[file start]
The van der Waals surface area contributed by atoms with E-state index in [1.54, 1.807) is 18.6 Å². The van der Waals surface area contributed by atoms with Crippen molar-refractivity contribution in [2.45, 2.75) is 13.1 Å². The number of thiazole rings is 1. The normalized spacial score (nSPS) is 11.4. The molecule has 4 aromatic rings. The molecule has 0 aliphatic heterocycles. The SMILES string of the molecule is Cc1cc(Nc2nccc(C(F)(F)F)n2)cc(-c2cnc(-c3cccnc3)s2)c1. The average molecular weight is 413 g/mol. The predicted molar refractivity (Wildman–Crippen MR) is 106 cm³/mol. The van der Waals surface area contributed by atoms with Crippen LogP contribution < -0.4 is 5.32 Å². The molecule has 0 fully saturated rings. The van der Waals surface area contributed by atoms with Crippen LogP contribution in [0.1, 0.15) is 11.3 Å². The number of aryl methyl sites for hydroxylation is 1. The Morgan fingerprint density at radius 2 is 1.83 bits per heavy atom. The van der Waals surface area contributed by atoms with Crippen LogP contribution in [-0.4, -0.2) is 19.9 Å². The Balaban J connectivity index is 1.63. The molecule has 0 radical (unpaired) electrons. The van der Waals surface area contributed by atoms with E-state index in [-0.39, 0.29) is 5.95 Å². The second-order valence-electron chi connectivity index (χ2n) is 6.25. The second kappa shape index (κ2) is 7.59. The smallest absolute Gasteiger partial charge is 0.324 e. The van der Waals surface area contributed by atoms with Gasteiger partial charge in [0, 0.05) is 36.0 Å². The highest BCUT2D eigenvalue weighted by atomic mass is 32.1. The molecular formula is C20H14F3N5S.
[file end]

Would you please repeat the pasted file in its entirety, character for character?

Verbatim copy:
The van der Waals surface area contributed by atoms with E-state index in [1.54, 1.807) is 18.6 Å². The van der Waals surface area contributed by atoms with Crippen molar-refractivity contribution in [2.45, 2.75) is 13.1 Å². The number of thiazole rings is 1. The normalized spacial score (nSPS) is 11.4. The molecule has 4 aromatic rings. The molecule has 0 aliphatic heterocycles. The SMILES string of the molecule is Cc1cc(Nc2nccc(C(F)(F)F)n2)cc(-c2cnc(-c3cccnc3)s2)c1. The average molecular weight is 413 g/mol. The predicted molar refractivity (Wildman–Crippen MR) is 106 cm³/mol. The van der Waals surface area contributed by atoms with Crippen LogP contribution < -0.4 is 5.32 Å². The molecule has 0 fully saturated rings. The van der Waals surface area contributed by atoms with Crippen LogP contribution in [0.1, 0.15) is 11.3 Å². The number of aryl methyl sites for hydroxylation is 1. The Morgan fingerprint density at radius 2 is 1.83 bits per heavy atom. The van der Waals surface area contributed by atoms with Crippen LogP contribution in [-0.4, -0.2) is 19.9 Å². The Balaban J connectivity index is 1.63. The molecule has 0 radical (unpaired) electrons. The van der Waals surface area contributed by atoms with E-state index in [-0.39, 0.29) is 5.95 Å². The second-order valence-electron chi connectivity index (χ2n) is 6.25. The second kappa shape index (κ2) is 7.59. The smallest absolute Gasteiger partial charge is 0.324 e. The van der Waals surface area contributed by atoms with Gasteiger partial charge in [0, 0.05) is 36.0 Å². The highest BCUT2D eigenvalue weighted by atomic mass is 32.1. The molecular formula is C20H14F3N5S.